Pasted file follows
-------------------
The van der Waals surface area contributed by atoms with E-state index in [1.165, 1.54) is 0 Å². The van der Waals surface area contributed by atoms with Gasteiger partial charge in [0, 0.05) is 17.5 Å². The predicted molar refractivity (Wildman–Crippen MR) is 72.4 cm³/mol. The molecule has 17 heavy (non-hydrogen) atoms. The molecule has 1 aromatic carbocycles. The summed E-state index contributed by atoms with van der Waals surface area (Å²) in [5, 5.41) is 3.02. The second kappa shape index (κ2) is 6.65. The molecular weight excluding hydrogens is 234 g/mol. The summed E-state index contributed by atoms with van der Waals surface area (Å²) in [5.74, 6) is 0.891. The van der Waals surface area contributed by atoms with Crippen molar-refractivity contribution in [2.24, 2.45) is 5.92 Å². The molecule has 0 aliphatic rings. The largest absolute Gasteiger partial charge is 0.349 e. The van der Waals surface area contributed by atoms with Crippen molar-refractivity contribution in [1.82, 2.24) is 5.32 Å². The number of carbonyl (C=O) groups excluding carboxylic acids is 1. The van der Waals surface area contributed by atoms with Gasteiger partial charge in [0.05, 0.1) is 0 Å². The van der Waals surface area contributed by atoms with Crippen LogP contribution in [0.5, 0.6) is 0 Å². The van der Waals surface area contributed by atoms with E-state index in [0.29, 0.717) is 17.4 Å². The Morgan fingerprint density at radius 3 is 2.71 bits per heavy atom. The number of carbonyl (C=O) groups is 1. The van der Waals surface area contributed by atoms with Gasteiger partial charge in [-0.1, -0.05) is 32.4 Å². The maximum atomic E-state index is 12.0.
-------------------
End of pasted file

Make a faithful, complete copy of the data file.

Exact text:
The van der Waals surface area contributed by atoms with E-state index in [1.165, 1.54) is 0 Å². The van der Waals surface area contributed by atoms with Gasteiger partial charge in [0, 0.05) is 17.5 Å². The predicted molar refractivity (Wildman–Crippen MR) is 72.4 cm³/mol. The molecule has 17 heavy (non-hydrogen) atoms. The molecule has 1 aromatic carbocycles. The summed E-state index contributed by atoms with van der Waals surface area (Å²) in [5, 5.41) is 3.02. The second kappa shape index (κ2) is 6.65. The molecular weight excluding hydrogens is 234 g/mol. The summed E-state index contributed by atoms with van der Waals surface area (Å²) in [5.74, 6) is 0.891. The van der Waals surface area contributed by atoms with Crippen molar-refractivity contribution in [2.24, 2.45) is 5.92 Å². The molecule has 0 aliphatic rings. The largest absolute Gasteiger partial charge is 0.349 e. The van der Waals surface area contributed by atoms with Crippen molar-refractivity contribution in [1.82, 2.24) is 5.32 Å². The number of carbonyl (C=O) groups excluding carboxylic acids is 1. The van der Waals surface area contributed by atoms with Gasteiger partial charge in [0.05, 0.1) is 0 Å². The van der Waals surface area contributed by atoms with Crippen LogP contribution in [0.5, 0.6) is 0 Å². The van der Waals surface area contributed by atoms with E-state index in [0.29, 0.717) is 17.4 Å². The Morgan fingerprint density at radius 3 is 2.71 bits per heavy atom. The number of carbonyl (C=O) groups is 1. The van der Waals surface area contributed by atoms with Gasteiger partial charge in [-0.1, -0.05) is 32.4 Å². The maximum atomic E-state index is 12.0.